Month-on-month inflation up 0,27%

Inflation rose slightly in May, with the price of goods and services going up by an average of 0,75%, the highest it has been in more than three-and-a-half years, the Zimbabwe National Statistical Agency (ZimStat) revealed.

By Fidelity Mhlanga

In April, year-on-year inflation, measured by the all items Consumer Price Index (CPI) was 0,48%, meaning it gained by 0,27 percentage points.

Zimstat said year-on-year food and non-alcoholic beverages inflation, prone to transitory shocks, stood at 1,92 %, while the non-food inflation rate was 0,21 %.

The month-on-month inflation rate in May 2017 was 0,03% shedding 0,02 percentage points on the April 2017 rate of 0,05 %.

The month-on-month food and non-alcoholic beverages inflation rate was 0,07 % in May 2017, gaining 0,43 percentage points on the April 2017 rate of -0,36 %.

Economist, Clemence Machadu noted that the gain in inflation was largely driven by food items, forecasting that it will hit 2% at the beginning of September.

“Well, we haven’t had inflation as high as this in the past three-and-half years,” he said.

“It seems inflation is continuing to gain sharply, largely driven by the food inflation, which rose to 1,84 %.

“If inflation continues to make these substantial gains, I see it surpassing 1% by end of June and possibly rising to hit the 2% mark by the beginning of the fourth quarter.”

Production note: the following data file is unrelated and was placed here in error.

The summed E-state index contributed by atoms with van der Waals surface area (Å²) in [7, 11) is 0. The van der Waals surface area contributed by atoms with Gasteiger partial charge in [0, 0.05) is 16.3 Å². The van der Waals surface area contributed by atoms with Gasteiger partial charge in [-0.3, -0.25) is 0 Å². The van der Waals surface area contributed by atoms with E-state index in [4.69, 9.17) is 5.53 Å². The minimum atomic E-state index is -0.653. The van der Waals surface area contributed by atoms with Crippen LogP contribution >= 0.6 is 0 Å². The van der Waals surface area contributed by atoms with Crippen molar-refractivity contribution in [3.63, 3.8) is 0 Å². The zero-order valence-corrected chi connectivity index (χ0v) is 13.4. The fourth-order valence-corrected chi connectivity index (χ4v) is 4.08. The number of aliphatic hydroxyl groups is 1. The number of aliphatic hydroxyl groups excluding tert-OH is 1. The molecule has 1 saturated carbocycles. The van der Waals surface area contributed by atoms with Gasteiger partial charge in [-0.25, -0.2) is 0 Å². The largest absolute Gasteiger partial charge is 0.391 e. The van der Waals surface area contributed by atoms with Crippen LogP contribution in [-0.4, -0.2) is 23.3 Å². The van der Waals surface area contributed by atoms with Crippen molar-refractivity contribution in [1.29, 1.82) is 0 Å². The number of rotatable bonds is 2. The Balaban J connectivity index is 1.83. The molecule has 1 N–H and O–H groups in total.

Zimbabwe first slipped out of deflation in February after year-on-year inflation for the month stood at 0,06% from the January figures of -0,65%.

“When you look at the main drivers, you will realise that bread and cereals contributed the most at 2,37%, followed by meat 1,84%, then we can also talk about vegetables 2,02%, and oils and fats, as well as fish and sea food,” he said.

Machadu said it appears that food inflation might continue gaining, reinforced by the government’s plans to implement the food fortification programme starting next month.

“As manufacturers now have to add more ingredients in the production of basic goods, by including the legislated micro-nutrients, it obviously translates to higher costs of production, which will be passed on to the consumer, which will fuel price increases,” Machadu said.

“Interestingly, when we look at top inflation risers, we also realise that liquid fuels have registered a sharp inflation rise of 17,06%, from 1,14% in April.

“And it’s ironic that this is happening at a time when the government has increased ethanol blending thresholds from 5 to 10%.”